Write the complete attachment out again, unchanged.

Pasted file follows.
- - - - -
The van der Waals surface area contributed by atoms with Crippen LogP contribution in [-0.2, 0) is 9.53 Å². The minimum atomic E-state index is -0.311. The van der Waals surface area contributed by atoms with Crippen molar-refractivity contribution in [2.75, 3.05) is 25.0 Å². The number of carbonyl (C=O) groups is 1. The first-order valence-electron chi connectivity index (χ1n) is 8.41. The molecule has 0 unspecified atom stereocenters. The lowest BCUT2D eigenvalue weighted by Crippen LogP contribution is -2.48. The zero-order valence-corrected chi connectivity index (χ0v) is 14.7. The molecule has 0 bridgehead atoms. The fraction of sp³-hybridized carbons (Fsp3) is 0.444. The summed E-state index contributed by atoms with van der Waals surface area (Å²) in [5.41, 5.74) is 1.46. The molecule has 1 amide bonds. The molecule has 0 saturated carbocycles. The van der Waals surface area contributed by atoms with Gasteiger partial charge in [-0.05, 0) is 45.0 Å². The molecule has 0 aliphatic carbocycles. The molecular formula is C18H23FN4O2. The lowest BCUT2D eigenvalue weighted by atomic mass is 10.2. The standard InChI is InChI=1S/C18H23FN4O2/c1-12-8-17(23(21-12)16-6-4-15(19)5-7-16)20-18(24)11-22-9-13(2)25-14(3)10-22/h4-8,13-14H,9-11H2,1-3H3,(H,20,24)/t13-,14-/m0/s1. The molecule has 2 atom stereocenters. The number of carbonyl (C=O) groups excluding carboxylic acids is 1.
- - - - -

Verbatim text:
The van der Waals surface area contributed by atoms with Crippen LogP contribution in [-0.2, 0) is 9.53 Å². The minimum atomic E-state index is -0.311. The van der Waals surface area contributed by atoms with Crippen molar-refractivity contribution in [2.75, 3.05) is 25.0 Å². The number of carbonyl (C=O) groups is 1. The first-order valence-electron chi connectivity index (χ1n) is 8.41. The molecule has 0 unspecified atom stereocenters. The lowest BCUT2D eigenvalue weighted by Crippen LogP contribution is -2.48. The zero-order valence-corrected chi connectivity index (χ0v) is 14.7. The molecule has 0 bridgehead atoms. The fraction of sp³-hybridized carbons (Fsp3) is 0.444. The summed E-state index contributed by atoms with van der Waals surface area (Å²) in [5.41, 5.74) is 1.46. The molecule has 1 amide bonds. The molecule has 0 saturated carbocycles. The van der Waals surface area contributed by atoms with Gasteiger partial charge in [-0.05, 0) is 45.0 Å². The molecule has 0 aliphatic carbocycles. The molecular formula is C18H23FN4O2. The lowest BCUT2D eigenvalue weighted by atomic mass is 10.2. The standard InChI is InChI=1S/C18H23FN4O2/c1-12-8-17(23(21-12)16-6-4-15(19)5-7-16)20-18(24)11-22-9-13(2)25-14(3)10-22/h4-8,13-14H,9-11H2,1-3H3,(H,20,24)/t13-,14-/m0/s1. The molecule has 2 atom stereocenters. The number of carbonyl (C=O) groups excluding carboxylic acids is 1.